Friday, October 2, 2009

U.S. Faces Human Rights Charges Related to Minutemen Vigilantes

From the Border Action Network:

Inter-American Commission Takes on Human Rights Case

Against U.S. for Not Prosecuting Border Vigilante Groups

Residents of Douglas, Arizona recall Minutemen driving through their small downtown area randomly asking people walking down the street if they had "papers."  Since those early days of border vigilante groups patrolling the border and border towns, harassment and racial profiling has continued. Currently, a Minuteman member faces charges for murdering an Arivaca, Arizona man and his child this summer.

The Border Action Network, an Arizona-based human rights organization, believes that the U.S. government should be held to task for turning a blind eye to the groups. "Anti-immigrant vigilantism continues to plague Arizona and the border region," explains Jennifer Allen, Border Action's Executive Director.

"We tried everything possible to get local, state and federal officials to address rights violations and criminal behavior of these groups who act like they are above the rule of law. We found that no one had the courage or political will to prosecute them. In some cases, we found collusion between the government and vigilantes."

The group filed a petition with the Organization of American States (OAS) in April 2005.  Last week, the Inter-American Commission on Human Rights of the OAS ruled that it will hear the case filed by the Border Action Network alleging human rights violations by the United States for allowing anti-immigrant vigilante groups to operate along the US/Mexico border.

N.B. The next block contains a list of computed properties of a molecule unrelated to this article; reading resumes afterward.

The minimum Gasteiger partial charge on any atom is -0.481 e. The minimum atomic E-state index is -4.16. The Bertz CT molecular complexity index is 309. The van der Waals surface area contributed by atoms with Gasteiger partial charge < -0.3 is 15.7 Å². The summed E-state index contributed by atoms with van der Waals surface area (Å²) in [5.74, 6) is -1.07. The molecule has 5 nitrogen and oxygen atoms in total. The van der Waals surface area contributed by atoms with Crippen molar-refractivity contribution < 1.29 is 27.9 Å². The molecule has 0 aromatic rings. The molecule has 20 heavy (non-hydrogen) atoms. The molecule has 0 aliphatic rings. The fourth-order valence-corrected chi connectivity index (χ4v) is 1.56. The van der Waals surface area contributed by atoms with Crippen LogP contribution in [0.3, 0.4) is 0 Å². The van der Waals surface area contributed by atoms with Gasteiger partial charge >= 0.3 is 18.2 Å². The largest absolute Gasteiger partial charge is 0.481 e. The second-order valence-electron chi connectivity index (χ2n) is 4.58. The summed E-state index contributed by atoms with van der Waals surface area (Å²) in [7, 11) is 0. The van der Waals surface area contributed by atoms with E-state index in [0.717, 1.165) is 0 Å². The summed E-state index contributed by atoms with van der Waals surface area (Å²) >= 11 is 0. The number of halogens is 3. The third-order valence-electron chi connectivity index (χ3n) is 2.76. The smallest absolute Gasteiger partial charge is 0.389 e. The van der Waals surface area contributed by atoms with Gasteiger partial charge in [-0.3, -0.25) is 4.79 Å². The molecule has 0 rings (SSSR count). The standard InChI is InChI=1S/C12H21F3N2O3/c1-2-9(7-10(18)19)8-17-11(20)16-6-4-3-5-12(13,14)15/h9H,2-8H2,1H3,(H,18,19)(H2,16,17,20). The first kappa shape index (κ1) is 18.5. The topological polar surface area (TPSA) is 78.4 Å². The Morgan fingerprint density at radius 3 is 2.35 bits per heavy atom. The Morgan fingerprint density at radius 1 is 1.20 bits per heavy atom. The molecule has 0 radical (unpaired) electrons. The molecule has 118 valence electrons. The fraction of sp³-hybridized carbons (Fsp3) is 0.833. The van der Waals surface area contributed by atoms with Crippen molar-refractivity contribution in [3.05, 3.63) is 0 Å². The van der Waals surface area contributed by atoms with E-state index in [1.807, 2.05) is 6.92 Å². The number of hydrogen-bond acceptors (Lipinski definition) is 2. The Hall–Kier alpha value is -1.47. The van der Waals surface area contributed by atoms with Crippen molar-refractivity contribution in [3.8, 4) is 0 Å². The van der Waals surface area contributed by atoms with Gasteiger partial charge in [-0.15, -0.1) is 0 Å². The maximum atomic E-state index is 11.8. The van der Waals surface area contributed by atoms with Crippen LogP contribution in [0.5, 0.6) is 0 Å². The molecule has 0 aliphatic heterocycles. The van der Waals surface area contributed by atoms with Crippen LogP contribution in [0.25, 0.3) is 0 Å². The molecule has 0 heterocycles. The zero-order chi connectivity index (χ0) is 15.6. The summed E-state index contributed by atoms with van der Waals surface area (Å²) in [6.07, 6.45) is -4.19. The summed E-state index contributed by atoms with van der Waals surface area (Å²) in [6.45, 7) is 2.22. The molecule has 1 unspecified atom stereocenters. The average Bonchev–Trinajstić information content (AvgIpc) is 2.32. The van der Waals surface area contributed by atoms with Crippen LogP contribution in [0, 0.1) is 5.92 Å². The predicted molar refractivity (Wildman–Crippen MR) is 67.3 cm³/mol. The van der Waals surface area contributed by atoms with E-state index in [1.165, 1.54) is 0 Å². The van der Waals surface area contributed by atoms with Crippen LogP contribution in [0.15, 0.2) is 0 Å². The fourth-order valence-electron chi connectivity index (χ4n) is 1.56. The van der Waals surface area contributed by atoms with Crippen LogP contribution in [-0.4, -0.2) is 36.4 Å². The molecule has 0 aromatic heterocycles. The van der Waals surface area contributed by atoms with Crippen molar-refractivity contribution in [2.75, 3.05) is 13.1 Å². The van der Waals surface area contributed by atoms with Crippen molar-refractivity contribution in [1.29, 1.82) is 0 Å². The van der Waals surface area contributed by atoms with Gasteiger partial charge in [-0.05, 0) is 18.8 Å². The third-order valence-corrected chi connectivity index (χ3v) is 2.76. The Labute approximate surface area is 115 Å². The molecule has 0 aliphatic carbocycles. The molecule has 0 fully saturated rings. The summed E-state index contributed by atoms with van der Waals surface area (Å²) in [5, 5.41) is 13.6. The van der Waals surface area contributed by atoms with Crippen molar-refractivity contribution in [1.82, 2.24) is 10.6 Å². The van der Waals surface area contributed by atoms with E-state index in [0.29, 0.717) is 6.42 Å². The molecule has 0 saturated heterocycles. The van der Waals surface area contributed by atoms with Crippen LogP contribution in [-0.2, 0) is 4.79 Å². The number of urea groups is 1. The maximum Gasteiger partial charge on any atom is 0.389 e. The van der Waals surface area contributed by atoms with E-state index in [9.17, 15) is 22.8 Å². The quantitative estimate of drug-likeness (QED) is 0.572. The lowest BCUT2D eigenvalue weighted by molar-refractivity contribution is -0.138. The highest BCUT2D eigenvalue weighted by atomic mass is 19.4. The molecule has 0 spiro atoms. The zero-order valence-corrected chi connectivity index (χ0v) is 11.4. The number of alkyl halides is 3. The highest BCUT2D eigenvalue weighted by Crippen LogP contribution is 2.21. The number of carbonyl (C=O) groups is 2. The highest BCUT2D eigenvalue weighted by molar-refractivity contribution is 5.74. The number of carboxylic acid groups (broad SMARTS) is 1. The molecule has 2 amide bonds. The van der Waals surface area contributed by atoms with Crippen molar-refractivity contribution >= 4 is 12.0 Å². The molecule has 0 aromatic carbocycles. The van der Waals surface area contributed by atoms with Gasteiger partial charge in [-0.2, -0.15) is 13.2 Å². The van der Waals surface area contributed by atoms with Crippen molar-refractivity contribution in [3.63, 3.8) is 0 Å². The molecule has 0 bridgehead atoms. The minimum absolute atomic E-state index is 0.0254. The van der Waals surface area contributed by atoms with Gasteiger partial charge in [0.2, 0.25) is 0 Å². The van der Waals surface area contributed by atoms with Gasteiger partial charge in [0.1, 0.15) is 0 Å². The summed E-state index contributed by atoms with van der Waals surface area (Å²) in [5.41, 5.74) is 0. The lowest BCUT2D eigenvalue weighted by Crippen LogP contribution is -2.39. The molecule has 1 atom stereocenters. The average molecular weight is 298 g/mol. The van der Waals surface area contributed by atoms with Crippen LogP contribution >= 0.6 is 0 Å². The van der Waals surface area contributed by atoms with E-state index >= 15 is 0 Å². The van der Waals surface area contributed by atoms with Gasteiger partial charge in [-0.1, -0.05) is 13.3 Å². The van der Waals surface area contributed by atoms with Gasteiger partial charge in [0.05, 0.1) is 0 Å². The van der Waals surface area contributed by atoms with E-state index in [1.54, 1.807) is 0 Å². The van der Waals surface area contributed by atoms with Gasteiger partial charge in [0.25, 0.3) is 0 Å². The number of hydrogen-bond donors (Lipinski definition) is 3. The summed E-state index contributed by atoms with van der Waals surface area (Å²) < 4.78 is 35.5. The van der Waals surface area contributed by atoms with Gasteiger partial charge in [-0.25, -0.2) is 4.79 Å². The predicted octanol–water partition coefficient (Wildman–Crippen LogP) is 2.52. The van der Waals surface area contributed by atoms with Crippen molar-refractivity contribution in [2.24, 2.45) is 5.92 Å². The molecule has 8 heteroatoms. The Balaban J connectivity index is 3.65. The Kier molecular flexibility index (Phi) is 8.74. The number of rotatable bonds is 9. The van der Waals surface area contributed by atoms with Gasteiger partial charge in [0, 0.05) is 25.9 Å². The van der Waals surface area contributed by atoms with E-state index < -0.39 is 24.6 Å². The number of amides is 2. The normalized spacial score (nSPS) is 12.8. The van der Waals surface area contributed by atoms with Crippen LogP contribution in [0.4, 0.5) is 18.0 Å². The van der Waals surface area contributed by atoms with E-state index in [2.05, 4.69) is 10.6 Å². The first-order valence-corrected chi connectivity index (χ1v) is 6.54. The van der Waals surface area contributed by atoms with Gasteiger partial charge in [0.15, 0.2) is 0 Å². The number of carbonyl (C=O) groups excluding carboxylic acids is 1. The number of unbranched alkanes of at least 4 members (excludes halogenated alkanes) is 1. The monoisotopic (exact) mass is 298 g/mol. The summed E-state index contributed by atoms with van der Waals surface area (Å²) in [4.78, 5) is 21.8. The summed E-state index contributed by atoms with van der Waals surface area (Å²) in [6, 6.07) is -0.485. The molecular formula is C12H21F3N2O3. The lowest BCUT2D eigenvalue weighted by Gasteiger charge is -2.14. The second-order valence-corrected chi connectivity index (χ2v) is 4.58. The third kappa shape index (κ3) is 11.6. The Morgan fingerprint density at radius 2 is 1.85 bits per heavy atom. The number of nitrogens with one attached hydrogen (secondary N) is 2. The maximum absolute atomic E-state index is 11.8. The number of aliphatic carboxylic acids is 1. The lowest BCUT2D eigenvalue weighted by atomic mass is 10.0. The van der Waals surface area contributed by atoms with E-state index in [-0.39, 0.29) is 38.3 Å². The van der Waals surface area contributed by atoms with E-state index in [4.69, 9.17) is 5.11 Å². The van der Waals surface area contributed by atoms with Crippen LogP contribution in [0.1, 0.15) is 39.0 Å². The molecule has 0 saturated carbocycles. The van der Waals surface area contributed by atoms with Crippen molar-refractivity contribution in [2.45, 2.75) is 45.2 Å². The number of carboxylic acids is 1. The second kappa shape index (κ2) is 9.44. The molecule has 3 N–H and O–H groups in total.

The decision, which allows the case to move forward to the merits stage, comes after four years of legal submissions and a hearing before the Commission in Washington, DC in March 2008.  The Border Action Network has also asked the Commission for an interim order to stop vigilante violence while the case is heard, in response to the recent murder of the family in Arivaca by members of the Minutemen American Defense.

"The Commission only processes about 10% of the petitions they receive.  This important milestone allows the case to move forward and the Commission to determine whether the U.S. government has a duty to prevent and sanction these vigilante groups," says Seánna Howard of the University of Arizona, attorney for the Border Action Network.

The ruling by the Commission coincides with the launch of a new border vigilante group, the Patriot Coalition, which was scheduled to patrol the border in Cochise County, Arizona from September 18th to October 15th. The Coalition's patrols were cut short when the group's leader, a previous colleague of Minuteman leader Chris Simcox, fell ill and was hospitalized.

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